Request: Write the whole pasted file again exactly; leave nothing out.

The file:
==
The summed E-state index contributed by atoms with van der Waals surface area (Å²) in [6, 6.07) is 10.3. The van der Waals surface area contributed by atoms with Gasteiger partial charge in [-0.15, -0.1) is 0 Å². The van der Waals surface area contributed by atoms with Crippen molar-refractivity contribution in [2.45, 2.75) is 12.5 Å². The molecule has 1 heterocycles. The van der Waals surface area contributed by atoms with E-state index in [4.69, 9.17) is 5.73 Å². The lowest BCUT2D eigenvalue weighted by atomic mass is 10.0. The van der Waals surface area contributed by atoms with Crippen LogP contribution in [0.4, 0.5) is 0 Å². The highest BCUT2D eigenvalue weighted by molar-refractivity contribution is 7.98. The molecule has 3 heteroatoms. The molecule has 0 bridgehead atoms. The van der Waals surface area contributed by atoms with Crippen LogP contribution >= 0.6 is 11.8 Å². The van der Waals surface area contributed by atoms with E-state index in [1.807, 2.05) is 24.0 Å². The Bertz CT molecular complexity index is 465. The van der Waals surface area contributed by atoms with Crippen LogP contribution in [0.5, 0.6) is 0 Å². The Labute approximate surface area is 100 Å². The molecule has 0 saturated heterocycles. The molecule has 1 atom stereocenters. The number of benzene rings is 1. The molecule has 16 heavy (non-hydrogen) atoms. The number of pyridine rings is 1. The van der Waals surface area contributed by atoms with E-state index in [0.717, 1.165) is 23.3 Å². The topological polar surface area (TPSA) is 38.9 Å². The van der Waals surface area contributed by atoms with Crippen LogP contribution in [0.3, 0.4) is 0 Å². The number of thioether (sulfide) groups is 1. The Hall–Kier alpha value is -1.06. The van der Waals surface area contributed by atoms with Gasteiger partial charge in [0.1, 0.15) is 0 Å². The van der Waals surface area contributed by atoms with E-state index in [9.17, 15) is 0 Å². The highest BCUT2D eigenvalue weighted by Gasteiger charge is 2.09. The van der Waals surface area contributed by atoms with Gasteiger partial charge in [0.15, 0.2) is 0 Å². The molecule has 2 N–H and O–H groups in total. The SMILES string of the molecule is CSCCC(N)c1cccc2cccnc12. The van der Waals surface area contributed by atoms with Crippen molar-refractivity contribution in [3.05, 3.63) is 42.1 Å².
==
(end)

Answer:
The summed E-state index contributed by atoms with van der Waals surface area (Å²) in [6, 6.07) is 10.3. The van der Waals surface area contributed by atoms with Gasteiger partial charge in [-0.15, -0.1) is 0 Å². The van der Waals surface area contributed by atoms with Crippen molar-refractivity contribution in [2.45, 2.75) is 12.5 Å². The molecule has 1 heterocycles. The van der Waals surface area contributed by atoms with E-state index in [4.69, 9.17) is 5.73 Å². The lowest BCUT2D eigenvalue weighted by atomic mass is 10.0. The van der Waals surface area contributed by atoms with Crippen LogP contribution in [0.4, 0.5) is 0 Å². The highest BCUT2D eigenvalue weighted by molar-refractivity contribution is 7.98. The molecule has 3 heteroatoms. The molecule has 0 bridgehead atoms. The van der Waals surface area contributed by atoms with Crippen LogP contribution >= 0.6 is 11.8 Å². The van der Waals surface area contributed by atoms with E-state index in [1.807, 2.05) is 24.0 Å². The Bertz CT molecular complexity index is 465. The van der Waals surface area contributed by atoms with Crippen LogP contribution in [0.5, 0.6) is 0 Å². The Labute approximate surface area is 100 Å². The molecule has 0 saturated heterocycles. The molecule has 1 atom stereocenters. The number of benzene rings is 1. The molecule has 16 heavy (non-hydrogen) atoms. The number of pyridine rings is 1. The van der Waals surface area contributed by atoms with E-state index in [0.717, 1.165) is 23.3 Å². The topological polar surface area (TPSA) is 38.9 Å². The van der Waals surface area contributed by atoms with Crippen LogP contribution in [0.3, 0.4) is 0 Å². The number of thioether (sulfide) groups is 1. The Hall–Kier alpha value is -1.06. The van der Waals surface area contributed by atoms with Gasteiger partial charge in [0.1, 0.15) is 0 Å². The van der Waals surface area contributed by atoms with E-state index in [9.17, 15) is 0 Å². The highest BCUT2D eigenvalue weighted by Gasteiger charge is 2.09. The van der Waals surface area contributed by atoms with Gasteiger partial charge in [0.15, 0.2) is 0 Å². The molecule has 2 N–H and O–H groups in total. The SMILES string of the molecule is CSCCC(N)c1cccc2cccnc12. The van der Waals surface area contributed by atoms with Crippen molar-refractivity contribution in [3.05, 3.63) is 42.1 Å².